Belief Perseverance: My dog is female and the popcorn comes in garbage bags

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Belief perseverance, holding onto your beliefs in the face of contradictory evidence, can be incredibly powerful. Here are a couple examples for your students.

Two people bring their new puppy, indeed the first dog they have ever owned, to the vet. When the vet tech comments on how cute he is, they are taken aback because they thought ‘he’ was a ‘she.’ The vet tech confirms that, no, indeed he is male. The vet tech points out the puppy’s penis and testicles. No, they insist, the dog is female. “I want to talk to a vet!” one of them says. The vet, unsurprisingly, says the same thing; the dog is male. The dog owners continue to argue with the vet that the dog is female. (Full story.)

At a movie theater, a couple customers are in front of the concessions counter talking about the popcorn. One of them insists that the popcorn is purchased by the theater already popped and delivered in big garbage bags. The concessions employee overhears them and makes a big show of putting unpopped kernels into the popper right behind the counter and turning it on. When the customers see this, one of them comments on how it’s just for show, that they only sell the stale, garbage-bag popcorn. The employee writes, “I guess some people just HAVE to believe that they’re getting ripped off, even when they aren’t.” (Full story.)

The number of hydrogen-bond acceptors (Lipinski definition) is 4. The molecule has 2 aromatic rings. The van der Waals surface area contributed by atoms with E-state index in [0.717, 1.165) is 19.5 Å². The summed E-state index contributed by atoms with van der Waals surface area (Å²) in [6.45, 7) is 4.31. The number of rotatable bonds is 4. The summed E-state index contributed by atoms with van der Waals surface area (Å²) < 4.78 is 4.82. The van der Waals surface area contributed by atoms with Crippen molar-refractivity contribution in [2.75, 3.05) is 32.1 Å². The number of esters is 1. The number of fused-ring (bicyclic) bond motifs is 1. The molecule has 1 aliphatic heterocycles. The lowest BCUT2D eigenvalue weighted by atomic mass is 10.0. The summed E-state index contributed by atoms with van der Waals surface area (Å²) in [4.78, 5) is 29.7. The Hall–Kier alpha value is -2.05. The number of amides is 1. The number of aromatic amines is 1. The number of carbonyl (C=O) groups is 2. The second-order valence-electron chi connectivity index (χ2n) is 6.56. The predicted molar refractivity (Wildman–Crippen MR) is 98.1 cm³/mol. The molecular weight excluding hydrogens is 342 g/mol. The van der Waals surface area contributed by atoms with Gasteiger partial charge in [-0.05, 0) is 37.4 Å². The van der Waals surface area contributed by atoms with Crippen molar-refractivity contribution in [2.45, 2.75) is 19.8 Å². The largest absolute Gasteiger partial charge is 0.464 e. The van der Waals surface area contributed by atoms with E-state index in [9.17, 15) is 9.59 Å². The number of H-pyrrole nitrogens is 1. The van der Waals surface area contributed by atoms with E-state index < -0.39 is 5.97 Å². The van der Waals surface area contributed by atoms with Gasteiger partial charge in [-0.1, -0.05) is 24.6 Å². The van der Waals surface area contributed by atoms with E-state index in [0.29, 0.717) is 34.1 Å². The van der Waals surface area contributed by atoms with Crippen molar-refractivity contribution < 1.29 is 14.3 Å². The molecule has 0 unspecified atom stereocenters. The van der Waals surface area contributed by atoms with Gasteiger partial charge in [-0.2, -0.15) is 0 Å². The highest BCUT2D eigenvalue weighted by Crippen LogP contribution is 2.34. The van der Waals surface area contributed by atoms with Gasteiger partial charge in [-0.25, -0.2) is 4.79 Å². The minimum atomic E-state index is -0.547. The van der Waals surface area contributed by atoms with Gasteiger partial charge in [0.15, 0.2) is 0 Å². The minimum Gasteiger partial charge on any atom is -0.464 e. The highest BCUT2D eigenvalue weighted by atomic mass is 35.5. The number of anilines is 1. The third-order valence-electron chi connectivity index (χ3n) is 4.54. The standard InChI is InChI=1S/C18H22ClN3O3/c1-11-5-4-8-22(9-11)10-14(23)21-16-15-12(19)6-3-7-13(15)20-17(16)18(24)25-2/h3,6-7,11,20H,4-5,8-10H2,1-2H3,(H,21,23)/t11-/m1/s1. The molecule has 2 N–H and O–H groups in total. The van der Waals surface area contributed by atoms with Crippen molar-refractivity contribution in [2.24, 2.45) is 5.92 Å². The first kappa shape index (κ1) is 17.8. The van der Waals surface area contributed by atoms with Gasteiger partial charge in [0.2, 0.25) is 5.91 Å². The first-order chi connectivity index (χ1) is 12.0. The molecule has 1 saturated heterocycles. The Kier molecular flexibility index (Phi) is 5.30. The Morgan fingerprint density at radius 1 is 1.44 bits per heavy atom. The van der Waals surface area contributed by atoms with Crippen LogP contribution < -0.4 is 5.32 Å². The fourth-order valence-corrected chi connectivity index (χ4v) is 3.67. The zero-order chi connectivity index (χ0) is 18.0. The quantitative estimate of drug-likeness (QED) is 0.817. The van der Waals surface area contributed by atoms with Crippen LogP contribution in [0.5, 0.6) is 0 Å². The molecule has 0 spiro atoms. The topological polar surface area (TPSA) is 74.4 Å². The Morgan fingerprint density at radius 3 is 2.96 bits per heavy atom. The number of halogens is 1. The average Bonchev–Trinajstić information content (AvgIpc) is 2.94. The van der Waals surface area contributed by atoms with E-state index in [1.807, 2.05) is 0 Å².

Your students who work with customers may have stories of their own to share.

About the Author
Sue Frantz has taught psychology since 1992. She has served on several APA boards and committees, and was proud to serve the members of the Society for the Teaching of Psychology as their 2018 president. In 2013, she was the inaugural recipient of the APA award for Excellence in the Scholarship of Teaching and Learning at a Two-Year College or Campus. She received in 2016 the highest award for the teaching of psychology--the Charles L. Brewer Distinguished Teaching of Psychology Award. She presents nationally and internationally on the topics of educational technology and the pedagogy of psychology. She is co-author with Doug Bernstein and Steve Chew of Teaching Psychology: A Step-by-Step Guide, 3rd ed. and is co-author with Charles Stangor on Introduction to Psychology, 4.0.